Friday, April 14, 2017


New Story
Research can be quicksand for me. I start tracking down what I need for my book and find something else fascinating along the way. Before I know where time went, hours have passed and I’m on an entirely different subject.

I’m unlike Sir Arthur Conan Doyle’s Sherlock Holmes character, who didn’t want to fill his brain with unnecessary information that might limit retaining the useful. Even if what I’m reading is not on target, often a new story is triggered. At other times, the information may not be anything I’ll ever use but sets me thinking about how lucky I am to live with a loving, supportive husband in a house with modern appliances and air-conditioning!

For instance, when I wrote O’NEILL’S TEXAS BRIDE, I had to learn about coal mining in Central Texas in the latter quarter of the nineteenth century. I thought I could quickly find what I needed online. Instead, I found twentieth century information and that in England going back to the ninth century. Eventually I found photos and the descriptions I needed—but couldn’t stop reading.

At that time, I found that children and women used to mine in the tight crevices and veins where a man couldn’t fit. In a tiny space they had to crawl along with a lantern and drop coal into a bucket, the heat must have been stifling. That’s probably why women wore only a strip of cloth around the waist that covered only their privates with nothing above the waist. I don’t imagine they lived long doing that work—or that they wanted to. Shudder. What a sad life for them and for the children.

For THE MOST UNSUITABLE WIFE, I needed information on train travel from Tennessee to Central Texas in 1878. I visited several railroad museums and wrote to others. I have a thick binder now of railroad information. Since then, that has been useful for numerous historical romances plus friends have asked me to share facts with them. When I began the research, I had no idea my data would be used so many times. That’s one time I didn’t fall into quicksand while researching.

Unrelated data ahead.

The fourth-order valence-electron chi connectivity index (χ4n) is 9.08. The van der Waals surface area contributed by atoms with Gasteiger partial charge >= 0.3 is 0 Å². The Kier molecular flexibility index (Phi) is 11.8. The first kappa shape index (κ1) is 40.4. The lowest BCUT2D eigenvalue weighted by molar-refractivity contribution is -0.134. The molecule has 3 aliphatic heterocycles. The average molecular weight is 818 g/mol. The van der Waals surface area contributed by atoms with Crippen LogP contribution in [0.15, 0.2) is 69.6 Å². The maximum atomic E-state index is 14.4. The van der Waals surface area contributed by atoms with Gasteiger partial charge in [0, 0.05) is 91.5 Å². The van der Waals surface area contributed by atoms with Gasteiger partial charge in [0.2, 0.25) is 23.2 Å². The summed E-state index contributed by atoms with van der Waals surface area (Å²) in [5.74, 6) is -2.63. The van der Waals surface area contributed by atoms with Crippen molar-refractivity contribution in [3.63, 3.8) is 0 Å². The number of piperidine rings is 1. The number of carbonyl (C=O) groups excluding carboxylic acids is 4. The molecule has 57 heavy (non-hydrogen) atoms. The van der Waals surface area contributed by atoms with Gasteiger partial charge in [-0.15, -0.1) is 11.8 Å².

For THE TEXAN’S IRISH BRIDE I did a ton of research on Irish Travelers, nineteenth century Irish, traveler carts, blessings, and superstitions. My husband and I were fortunate enough to take a tour of Ireland. I admit Ireland fascinates me and I loved this research. I was able to use a bit of it in OUT OF THE BLUE so I redeemed myself from the quagmire I’d created. I’ve saved the information, of course, in case I think of a future plot what would benefit.

As you can probably discern, my intent is to be historically correct in each book without taking readers out of the story. Occasionally I may miss something that my editor and beta readers don’t catch either. Anachronisms or misinformation drives me crazy when I’m reading other authors’ books and I don’t want anyone to find them in the books I write. I may use only a line or two that has taken a lot of research, but I want those lines to be correct. Most authors share this opinion.

Do mistakes in books annoy you? Do you just skip over them and keep going?

1 comment:

Lorna Collins - said...

Since we write historicals, I know the trap of starting to research one thing and ending up off on a tangent because new information intrudes. Nevertheless, we eventually often use all of it. I don't believe in "reader feeder" or data dumps, but we can sometimes use the information we uncover to add "color" to our characters' lives. Of course, we spent over two years writing the first one, and we'll probably spend about the same amount of time on the sequel.